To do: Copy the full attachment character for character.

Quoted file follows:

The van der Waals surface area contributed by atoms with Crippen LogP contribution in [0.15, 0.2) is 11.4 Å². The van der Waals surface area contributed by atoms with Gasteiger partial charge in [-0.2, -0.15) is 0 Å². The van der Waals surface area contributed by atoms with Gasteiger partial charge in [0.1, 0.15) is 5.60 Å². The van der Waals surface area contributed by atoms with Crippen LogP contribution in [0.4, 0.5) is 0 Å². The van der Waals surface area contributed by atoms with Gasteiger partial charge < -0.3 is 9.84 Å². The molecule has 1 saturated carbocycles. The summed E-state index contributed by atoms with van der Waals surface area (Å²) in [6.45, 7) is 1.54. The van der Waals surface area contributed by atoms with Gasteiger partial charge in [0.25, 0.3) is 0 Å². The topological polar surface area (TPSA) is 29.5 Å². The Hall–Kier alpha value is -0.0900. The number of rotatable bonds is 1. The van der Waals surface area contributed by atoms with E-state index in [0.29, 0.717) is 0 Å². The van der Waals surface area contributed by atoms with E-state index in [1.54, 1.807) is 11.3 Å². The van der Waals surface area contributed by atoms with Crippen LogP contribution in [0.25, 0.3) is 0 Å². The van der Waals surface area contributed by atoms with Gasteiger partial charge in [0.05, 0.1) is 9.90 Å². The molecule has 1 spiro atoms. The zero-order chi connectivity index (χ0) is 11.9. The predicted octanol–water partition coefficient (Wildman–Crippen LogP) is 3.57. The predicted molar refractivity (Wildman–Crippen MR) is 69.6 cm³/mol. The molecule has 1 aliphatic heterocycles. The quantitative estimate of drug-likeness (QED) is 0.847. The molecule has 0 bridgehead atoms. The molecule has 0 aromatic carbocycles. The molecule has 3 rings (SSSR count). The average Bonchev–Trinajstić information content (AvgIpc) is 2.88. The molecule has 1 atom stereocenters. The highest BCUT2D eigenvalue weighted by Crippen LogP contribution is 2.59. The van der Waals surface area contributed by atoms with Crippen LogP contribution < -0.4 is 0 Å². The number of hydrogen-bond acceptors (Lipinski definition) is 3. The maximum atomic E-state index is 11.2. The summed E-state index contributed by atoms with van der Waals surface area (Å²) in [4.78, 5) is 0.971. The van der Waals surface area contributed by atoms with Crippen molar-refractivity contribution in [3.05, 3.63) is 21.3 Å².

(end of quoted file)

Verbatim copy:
The van der Waals surface area contributed by atoms with Crippen LogP contribution in [0.15, 0.2) is 11.4 Å². The van der Waals surface area contributed by atoms with Gasteiger partial charge in [-0.2, -0.15) is 0 Å². The van der Waals surface area contributed by atoms with Gasteiger partial charge in [0.1, 0.15) is 5.60 Å². The van der Waals surface area contributed by atoms with Crippen LogP contribution in [0.4, 0.5) is 0 Å². The van der Waals surface area contributed by atoms with Gasteiger partial charge < -0.3 is 9.84 Å². The molecule has 1 saturated carbocycles. The summed E-state index contributed by atoms with van der Waals surface area (Å²) in [6.45, 7) is 1.54. The van der Waals surface area contributed by atoms with Gasteiger partial charge in [0.25, 0.3) is 0 Å². The topological polar surface area (TPSA) is 29.5 Å². The Hall–Kier alpha value is -0.0900. The number of rotatable bonds is 1. The van der Waals surface area contributed by atoms with E-state index in [0.29, 0.717) is 0 Å². The van der Waals surface area contributed by atoms with E-state index in [1.54, 1.807) is 11.3 Å². The van der Waals surface area contributed by atoms with Crippen LogP contribution in [0.25, 0.3) is 0 Å². The van der Waals surface area contributed by atoms with Gasteiger partial charge in [0.05, 0.1) is 9.90 Å². The molecule has 1 spiro atoms. The zero-order chi connectivity index (χ0) is 11.9. The predicted octanol–water partition coefficient (Wildman–Crippen LogP) is 3.57. The predicted molar refractivity (Wildman–Crippen MR) is 69.6 cm³/mol. The molecule has 1 aliphatic heterocycles. The quantitative estimate of drug-likeness (QED) is 0.847. The molecule has 0 bridgehead atoms. The molecule has 0 aromatic carbocycles. The molecule has 3 rings (SSSR count). The average Bonchev–Trinajstić information content (AvgIpc) is 2.88. The molecule has 1 atom stereocenters. The highest BCUT2D eigenvalue weighted by Crippen LogP contribution is 2.59. The van der Waals surface area contributed by atoms with Crippen LogP contribution < -0.4 is 0 Å². The number of hydrogen-bond acceptors (Lipinski definition) is 3. The maximum atomic E-state index is 11.2. The summed E-state index contributed by atoms with van der Waals surface area (Å²) in [4.78, 5) is 0.971. The van der Waals surface area contributed by atoms with Crippen molar-refractivity contribution in [3.05, 3.63) is 21.3 Å².